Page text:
- Three-body wear - This occurs when the particles are unconstrained and are able to slide down and roll on a surface. The environment of contact defines whether the classification of wear is a closed or open type. An open wear environment takes place when surfaces are adequately displaced to become free of each other.
- Fragmentation - This takes place when a certain material is separated from a façade through a cutting process. This results in indenting abrasive that can cause localized fracture within the wear material. Cracks spread freely throughout the wear, leading to further material removal.
- Cutting - This occurs when a material separates from a surface in tiny chips or debris, with only minimal or no displacement to both of the groove sides. This is similar to conventional machining.
- Plowing - This occurs when there is material displacement sideways, moving away from the particles of wear. This results in groove formation that does not involve removal of material. The displaced material creates ridges along the grooves that may be eliminated by consequent abrasive material passage.
Adhesive wear is a phenomenon which occurs when two metals rub together with sufficient force to cause the removal of material from the less wear-resistant surface. This wear is dependent on physical and chemical factors such as material properties, presence of corrosive atmosphere or chemicals, as well as the dynamics such as the velocity and applied load.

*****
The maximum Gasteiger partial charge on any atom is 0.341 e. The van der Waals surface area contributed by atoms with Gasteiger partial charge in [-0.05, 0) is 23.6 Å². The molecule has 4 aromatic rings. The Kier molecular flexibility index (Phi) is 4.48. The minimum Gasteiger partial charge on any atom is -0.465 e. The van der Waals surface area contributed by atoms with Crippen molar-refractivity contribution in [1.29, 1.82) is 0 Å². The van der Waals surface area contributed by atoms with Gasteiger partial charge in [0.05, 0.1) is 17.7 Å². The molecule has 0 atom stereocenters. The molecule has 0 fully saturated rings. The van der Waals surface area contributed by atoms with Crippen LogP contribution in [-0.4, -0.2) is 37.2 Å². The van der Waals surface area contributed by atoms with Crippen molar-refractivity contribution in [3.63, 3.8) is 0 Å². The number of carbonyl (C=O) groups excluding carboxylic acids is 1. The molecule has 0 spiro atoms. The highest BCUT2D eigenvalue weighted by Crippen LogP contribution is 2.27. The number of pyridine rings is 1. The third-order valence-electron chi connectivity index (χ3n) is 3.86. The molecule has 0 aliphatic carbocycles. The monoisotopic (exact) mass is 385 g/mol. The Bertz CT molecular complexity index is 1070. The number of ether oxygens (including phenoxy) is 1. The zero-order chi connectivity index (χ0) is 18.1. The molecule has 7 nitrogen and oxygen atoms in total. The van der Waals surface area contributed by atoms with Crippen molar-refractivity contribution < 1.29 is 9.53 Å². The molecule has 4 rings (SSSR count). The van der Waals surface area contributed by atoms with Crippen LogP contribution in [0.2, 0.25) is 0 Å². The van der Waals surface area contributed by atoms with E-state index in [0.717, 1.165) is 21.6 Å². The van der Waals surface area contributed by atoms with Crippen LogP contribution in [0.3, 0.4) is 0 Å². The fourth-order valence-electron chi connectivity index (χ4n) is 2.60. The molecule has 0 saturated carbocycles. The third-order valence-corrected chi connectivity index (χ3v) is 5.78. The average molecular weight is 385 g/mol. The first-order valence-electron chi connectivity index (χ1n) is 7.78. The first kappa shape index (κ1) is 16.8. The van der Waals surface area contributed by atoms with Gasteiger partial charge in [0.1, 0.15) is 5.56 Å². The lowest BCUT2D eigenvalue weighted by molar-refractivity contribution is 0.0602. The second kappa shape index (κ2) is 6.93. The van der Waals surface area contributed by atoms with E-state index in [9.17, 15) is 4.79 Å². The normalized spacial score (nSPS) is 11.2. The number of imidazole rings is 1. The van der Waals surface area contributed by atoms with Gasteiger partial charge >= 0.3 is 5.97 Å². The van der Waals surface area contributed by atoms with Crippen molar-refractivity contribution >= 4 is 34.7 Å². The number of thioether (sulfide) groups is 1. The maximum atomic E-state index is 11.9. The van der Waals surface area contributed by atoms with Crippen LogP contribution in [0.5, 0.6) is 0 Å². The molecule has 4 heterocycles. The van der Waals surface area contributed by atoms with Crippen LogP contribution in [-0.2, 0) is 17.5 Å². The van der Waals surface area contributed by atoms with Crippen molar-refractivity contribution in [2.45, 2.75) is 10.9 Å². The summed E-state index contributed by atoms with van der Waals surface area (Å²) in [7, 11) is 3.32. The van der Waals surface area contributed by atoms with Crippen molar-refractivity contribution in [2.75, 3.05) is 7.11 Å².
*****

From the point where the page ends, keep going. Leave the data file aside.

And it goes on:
This phenomenon is considered corrosion by means of mechanical action rather than chemical reaction. ASTM G77 provides specifications and testing procedures for adhesive wear testing. Adhesive wear is also known as sliding wear or scuffing wear.
When two metal surfaces come into contact with each other, they initially touch only at a few rough points. Friction and wear originate at these points. When a compressive load is applied, these rough points are plastically deformed and finally welded together because of the high pressure that is created. As sliding continues, these bonds are broken, producing cavities on one surface and depressions on the second surface. Abrasive particles detach and rub against the surface, contributing to wear.
There are several types of adhesive wear:
- Sliding wear - when one solid slides over another other solid
- Galling wear - intense form of adhesive wear
- Scoring/scuffing wear - formation of grooves and scratches in the sliding direction